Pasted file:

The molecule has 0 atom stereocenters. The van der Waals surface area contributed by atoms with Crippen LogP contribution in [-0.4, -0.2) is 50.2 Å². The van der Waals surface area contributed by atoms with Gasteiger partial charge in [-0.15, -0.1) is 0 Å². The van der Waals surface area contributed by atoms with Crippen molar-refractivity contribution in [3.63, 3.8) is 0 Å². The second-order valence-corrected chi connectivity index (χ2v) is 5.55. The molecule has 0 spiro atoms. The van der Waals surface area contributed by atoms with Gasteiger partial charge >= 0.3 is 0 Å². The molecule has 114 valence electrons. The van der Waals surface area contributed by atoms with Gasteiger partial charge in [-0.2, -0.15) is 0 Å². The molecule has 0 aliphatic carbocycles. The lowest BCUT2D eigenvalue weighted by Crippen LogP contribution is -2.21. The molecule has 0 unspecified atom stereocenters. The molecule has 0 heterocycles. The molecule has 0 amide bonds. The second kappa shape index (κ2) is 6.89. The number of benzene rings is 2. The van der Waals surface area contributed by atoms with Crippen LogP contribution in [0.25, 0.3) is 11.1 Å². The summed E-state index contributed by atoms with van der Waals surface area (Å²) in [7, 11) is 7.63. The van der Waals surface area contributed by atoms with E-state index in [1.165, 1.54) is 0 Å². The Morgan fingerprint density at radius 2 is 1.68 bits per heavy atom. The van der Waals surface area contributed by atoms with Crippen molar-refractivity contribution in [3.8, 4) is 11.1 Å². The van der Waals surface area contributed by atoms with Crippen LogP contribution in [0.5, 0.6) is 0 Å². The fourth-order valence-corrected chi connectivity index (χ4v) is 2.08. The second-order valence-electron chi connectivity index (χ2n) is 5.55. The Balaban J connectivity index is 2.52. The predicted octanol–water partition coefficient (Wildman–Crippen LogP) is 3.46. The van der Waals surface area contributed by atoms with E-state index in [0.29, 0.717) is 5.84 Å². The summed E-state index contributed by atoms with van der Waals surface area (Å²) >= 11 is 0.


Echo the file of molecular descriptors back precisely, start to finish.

The molecule has 0 atom stereocenters. The van der Waals surface area contributed by atoms with Crippen LogP contribution in [-0.4, -0.2) is 50.2 Å². The van der Waals surface area contributed by atoms with Gasteiger partial charge in [-0.15, -0.1) is 0 Å². The van der Waals surface area contributed by atoms with Crippen molar-refractivity contribution in [3.63, 3.8) is 0 Å². The second-order valence-corrected chi connectivity index (χ2v) is 5.55. The molecule has 0 spiro atoms. The van der Waals surface area contributed by atoms with Gasteiger partial charge >= 0.3 is 0 Å². The molecule has 114 valence electrons. The van der Waals surface area contributed by atoms with Gasteiger partial charge in [-0.2, -0.15) is 0 Å². The molecule has 0 aliphatic carbocycles. The lowest BCUT2D eigenvalue weighted by Crippen LogP contribution is -2.21. The molecule has 0 unspecified atom stereocenters. The molecule has 0 heterocycles. The molecule has 0 amide bonds. The second kappa shape index (κ2) is 6.89. The number of benzene rings is 2. The van der Waals surface area contributed by atoms with Crippen LogP contribution in [0.25, 0.3) is 11.1 Å². The summed E-state index contributed by atoms with van der Waals surface area (Å²) in [7, 11) is 7.63. The van der Waals surface area contributed by atoms with E-state index in [1.165, 1.54) is 0 Å². The Morgan fingerprint density at radius 2 is 1.68 bits per heavy atom. The van der Waals surface area contributed by atoms with Crippen molar-refractivity contribution in [3.8, 4) is 11.1 Å². The van der Waals surface area contributed by atoms with Crippen LogP contribution in [0.5, 0.6) is 0 Å². The fourth-order valence-corrected chi connectivity index (χ4v) is 2.08. The second-order valence-electron chi connectivity index (χ2n) is 5.55. The Balaban J connectivity index is 2.52. The predicted octanol–water partition coefficient (Wildman–Crippen LogP) is 3.46. The van der Waals surface area contributed by atoms with E-state index in [0.29, 0.717) is 5.84 Å². The summed E-state index contributed by atoms with van der Waals surface area (Å²) >= 11 is 0.